It was, of course, an illusion of ‘authenticity’. No actor (with the possible exception, perhaps, of Daniel Day-Lewis) wants to be the real thing in temperatures of −30 degrees Celsius for the sake of art. So performers were fitted with wetsuits under their costumes when paddling on the river, and woollen socks, plastic bags and felt boots under their moccasins, which meant ‘everyone ended up with size 11 feet’.ibid.
‘They did it like dogs in the dirt’ … or did they?
A film’s claim to ‘authenticity’, however, can be a double-edged sword, as Ward Churchill, the film’s sternest critic, attests. Black Robe, he said, ‘is expressly intended to convey a bedrock impression that what is depicted is “the way it really was”’.Ward Churchill, ‘And They Did It Like Dogs in the Dirt …: An Indigenist Analysis of Black Robe’, reprinted in Fantasies of the Master Race: Literature, Cinema, and the Colonization of American Indians, City Lights Books, San Francisco, 1998, p. 226. As far as he was concerned, that was a myth – aided by film critics ‘who postured as if they were suddenly possessed of an all-encompassing and scholarly historical competence’ibid., p. 228. – that needed challenging. He argued that the film’s look of authenticity blindsided them to deficiencies in its depiction of First Nations culture and beliefs.
Criticism of a like kind, however, was there well before the publication of Churchill’s provocative essay ‘And They Did it Like Dogs in the Dirt …: An Indigenist Analysis of Black Robe’ in 1992. Both Moore and Beresford realised that there were features of the novel that would prove controversial if they were included in the script. One was the passage in which the Iroquois not only kill Chomina’s young son but cook and eat him (as well as Laforgue’s finger, severed by a clam shell, for good measure). The other was the constant stream of Algonquin language and banter that was ‘ribald, acerbic, and scatological’.Hall, op. cit., p. 106. There is no ‘Agnonha will cut our balls off’, or ‘as fast as wet shit through a bumhole’ or ‘What is that dog talk, you hairy pig?’ in the film. More’s the pity, Hall thought, given it reduced the irreverence of much of the Algonquins’ dealing with Laforgue and made the film err on the side of solemnity.ibid. The decision to restrain such language, Moore suggests, was also a practical one. Subtitles full of such a rich mix of ribald and scatological idioms would have looked risible, and possibly distracted the audience’s attention from the visual narrative itself.
Such discreet self-censorship was evidently insufficient to quell criticism. Whenever Moore visited the set, many of the First Nations performers either snubbed him or argued with him about aspects of the ways in which their culture was portrayed.Stone, op. cit. In one instance, they convinced Moore to change the details of the killing of Chomina’s son, arguing that no chief would do that. The compromise was to have the boy killed by one of the Iroquois war party.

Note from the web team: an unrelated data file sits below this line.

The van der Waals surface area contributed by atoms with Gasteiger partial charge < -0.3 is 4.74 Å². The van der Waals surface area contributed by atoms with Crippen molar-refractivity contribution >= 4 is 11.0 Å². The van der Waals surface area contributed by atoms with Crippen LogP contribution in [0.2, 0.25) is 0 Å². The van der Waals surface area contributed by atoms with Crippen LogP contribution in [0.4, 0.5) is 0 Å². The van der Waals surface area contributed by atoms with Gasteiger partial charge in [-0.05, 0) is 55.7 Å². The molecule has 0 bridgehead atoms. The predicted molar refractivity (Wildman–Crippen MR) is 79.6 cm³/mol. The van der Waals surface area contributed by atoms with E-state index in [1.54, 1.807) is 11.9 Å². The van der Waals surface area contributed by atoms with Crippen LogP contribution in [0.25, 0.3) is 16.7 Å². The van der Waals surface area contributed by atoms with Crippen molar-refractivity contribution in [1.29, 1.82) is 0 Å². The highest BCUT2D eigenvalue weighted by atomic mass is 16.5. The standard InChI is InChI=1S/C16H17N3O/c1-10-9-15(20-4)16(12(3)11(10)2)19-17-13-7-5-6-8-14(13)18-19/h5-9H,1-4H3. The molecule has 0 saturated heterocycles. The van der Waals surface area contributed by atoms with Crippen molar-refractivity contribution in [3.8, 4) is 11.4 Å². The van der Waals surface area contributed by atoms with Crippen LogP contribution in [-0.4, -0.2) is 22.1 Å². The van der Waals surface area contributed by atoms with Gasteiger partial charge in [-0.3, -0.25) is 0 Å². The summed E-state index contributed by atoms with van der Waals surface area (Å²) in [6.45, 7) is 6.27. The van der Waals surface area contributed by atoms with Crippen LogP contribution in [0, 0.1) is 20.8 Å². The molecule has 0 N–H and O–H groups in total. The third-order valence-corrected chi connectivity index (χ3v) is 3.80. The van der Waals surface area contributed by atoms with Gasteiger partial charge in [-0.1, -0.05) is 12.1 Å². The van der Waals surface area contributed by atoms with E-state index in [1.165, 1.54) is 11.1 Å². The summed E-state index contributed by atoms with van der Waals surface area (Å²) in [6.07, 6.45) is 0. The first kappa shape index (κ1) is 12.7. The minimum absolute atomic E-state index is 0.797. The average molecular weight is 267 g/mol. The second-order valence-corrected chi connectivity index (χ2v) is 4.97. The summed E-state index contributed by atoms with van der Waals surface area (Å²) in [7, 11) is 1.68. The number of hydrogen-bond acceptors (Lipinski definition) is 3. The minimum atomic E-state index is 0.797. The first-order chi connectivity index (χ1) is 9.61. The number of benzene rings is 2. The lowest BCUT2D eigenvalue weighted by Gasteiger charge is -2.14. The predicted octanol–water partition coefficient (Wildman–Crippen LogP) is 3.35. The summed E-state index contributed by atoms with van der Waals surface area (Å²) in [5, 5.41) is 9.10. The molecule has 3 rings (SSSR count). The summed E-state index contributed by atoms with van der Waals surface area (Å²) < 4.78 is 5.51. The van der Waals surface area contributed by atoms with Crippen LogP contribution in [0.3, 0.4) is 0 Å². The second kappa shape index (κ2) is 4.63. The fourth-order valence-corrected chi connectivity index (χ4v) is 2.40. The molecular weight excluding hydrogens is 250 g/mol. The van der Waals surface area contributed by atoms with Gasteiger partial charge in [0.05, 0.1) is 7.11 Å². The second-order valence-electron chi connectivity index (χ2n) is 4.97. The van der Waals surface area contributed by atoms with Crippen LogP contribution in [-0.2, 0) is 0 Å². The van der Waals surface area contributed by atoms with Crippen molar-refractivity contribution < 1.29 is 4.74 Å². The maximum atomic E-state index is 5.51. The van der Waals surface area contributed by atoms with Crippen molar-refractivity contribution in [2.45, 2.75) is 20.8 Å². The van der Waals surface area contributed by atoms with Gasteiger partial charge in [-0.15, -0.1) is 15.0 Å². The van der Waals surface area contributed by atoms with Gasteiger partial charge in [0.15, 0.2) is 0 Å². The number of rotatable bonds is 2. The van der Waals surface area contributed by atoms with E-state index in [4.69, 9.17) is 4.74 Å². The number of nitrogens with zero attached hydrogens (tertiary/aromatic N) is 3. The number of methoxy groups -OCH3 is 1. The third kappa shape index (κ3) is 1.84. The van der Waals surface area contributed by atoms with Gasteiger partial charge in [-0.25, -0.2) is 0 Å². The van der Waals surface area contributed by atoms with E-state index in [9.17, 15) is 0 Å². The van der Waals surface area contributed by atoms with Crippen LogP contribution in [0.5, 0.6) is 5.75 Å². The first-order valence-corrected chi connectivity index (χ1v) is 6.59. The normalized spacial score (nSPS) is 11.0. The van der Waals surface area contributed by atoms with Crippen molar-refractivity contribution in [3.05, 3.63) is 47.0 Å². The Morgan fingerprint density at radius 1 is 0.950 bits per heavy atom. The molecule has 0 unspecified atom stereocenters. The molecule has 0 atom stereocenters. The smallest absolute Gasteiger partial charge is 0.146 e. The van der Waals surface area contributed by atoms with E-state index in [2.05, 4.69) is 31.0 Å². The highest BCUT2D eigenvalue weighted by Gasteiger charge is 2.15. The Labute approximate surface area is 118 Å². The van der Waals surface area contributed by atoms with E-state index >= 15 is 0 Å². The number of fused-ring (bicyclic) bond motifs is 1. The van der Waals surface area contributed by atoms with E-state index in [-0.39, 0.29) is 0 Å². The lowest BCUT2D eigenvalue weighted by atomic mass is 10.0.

The arguments continued with successive screenings and panel discussions as the film was released throughout North America. In Los Angeles, Bonnie Paradise of the American Indian Registry for the Performing Arts complained, ‘This movie shows savage hostility – not our culture.’Bonnie Paradise, quoted in Dutka, op. cit. Three of the major First Nations actors involved in the film offered differing perspectives, however. Billy Two Rivers, who plays Ougbemat and also coached the cast in the Mohawk language, thought the film truer to historical fact than Dances with Wolves, though the latter portrayed native people more positively. He was sceptical, however, of the research on which the film was based. He believed the Jesuit letters in Relations distorted the facts, exaggerating the deprivation and brutalities the missionaries confronted, thereby making their service seem more heroic as a way of raising funds for their missionary work.Stone, op. cit. Schellenberg agreed that there was an element of stereotyping in the portrayal of the Indians as ‘one-dimensional primitive characters seen through the eyes of white men’, but quipped, ‘If the movie offended you, don’t read the book.’August Schellenberg, quoted in Dutka, op. cit. Tantoo Cardinal, who plays Chomina’s wife, welcomed the controversy as a catalyst for political action on indigenous rights: ‘All this rabble-rousing is actually exciting. Friction is necessary for change.’Tantoo Cardinal, quoted in ibid. After seeing the film at its world premiere, she apologised to Moore: ‘I misjudged you. I didn’t realise the film was about spiritual matters. I liked it.’Tantoo Cardinal, quoted in Stone, op. cit.
Moore himself expressed surprise at the reactions of First Nations critics:
Bruce’s intent […] and mine was to be deeply sympathetic to the Indians – people who believed in their world of nights and the power of dreams – and critical of the Jesuits who were arrogant and ruthless about baptizing them. If anyone should protest, it should be Jesuits […] but they haven’t said a word.Brian Moore, quoted in Dutka, op. cit.